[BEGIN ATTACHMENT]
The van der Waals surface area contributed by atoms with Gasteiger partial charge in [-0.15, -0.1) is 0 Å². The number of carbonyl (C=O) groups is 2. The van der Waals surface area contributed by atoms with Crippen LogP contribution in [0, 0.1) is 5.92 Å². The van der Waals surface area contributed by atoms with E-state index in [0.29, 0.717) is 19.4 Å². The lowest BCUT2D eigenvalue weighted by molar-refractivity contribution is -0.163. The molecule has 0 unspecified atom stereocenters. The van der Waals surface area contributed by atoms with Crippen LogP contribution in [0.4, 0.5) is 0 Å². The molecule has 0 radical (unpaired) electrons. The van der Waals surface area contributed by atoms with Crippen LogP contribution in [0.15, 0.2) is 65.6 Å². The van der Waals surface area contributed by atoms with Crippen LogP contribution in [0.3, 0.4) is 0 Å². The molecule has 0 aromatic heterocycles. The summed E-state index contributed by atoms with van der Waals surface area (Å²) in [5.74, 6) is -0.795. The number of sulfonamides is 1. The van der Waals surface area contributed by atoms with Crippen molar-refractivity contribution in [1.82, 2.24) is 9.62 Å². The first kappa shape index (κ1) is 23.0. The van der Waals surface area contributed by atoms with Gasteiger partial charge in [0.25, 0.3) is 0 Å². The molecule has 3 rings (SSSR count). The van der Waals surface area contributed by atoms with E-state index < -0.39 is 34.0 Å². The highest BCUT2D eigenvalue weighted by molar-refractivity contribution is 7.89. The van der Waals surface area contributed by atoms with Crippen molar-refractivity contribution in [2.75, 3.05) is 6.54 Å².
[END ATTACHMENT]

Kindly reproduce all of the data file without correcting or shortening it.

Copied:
The van der Waals surface area contributed by atoms with Gasteiger partial charge in [-0.15, -0.1) is 0 Å². The number of carbonyl (C=O) groups is 2. The van der Waals surface area contributed by atoms with Crippen LogP contribution in [0, 0.1) is 5.92 Å². The van der Waals surface area contributed by atoms with E-state index in [0.29, 0.717) is 19.4 Å². The lowest BCUT2D eigenvalue weighted by molar-refractivity contribution is -0.163. The molecule has 0 unspecified atom stereocenters. The van der Waals surface area contributed by atoms with Crippen LogP contribution in [0.4, 0.5) is 0 Å². The molecule has 0 radical (unpaired) electrons. The van der Waals surface area contributed by atoms with Crippen LogP contribution in [0.15, 0.2) is 65.6 Å². The van der Waals surface area contributed by atoms with Crippen LogP contribution in [0.3, 0.4) is 0 Å². The molecule has 0 aromatic heterocycles. The summed E-state index contributed by atoms with van der Waals surface area (Å²) in [5.74, 6) is -0.795. The number of sulfonamides is 1. The van der Waals surface area contributed by atoms with Crippen molar-refractivity contribution in [1.82, 2.24) is 9.62 Å². The first kappa shape index (κ1) is 23.0. The van der Waals surface area contributed by atoms with Gasteiger partial charge in [0.25, 0.3) is 0 Å². The molecule has 3 rings (SSSR count). The van der Waals surface area contributed by atoms with E-state index < -0.39 is 34.0 Å². The highest BCUT2D eigenvalue weighted by molar-refractivity contribution is 7.89. The van der Waals surface area contributed by atoms with Crippen molar-refractivity contribution in [2.75, 3.05) is 6.54 Å².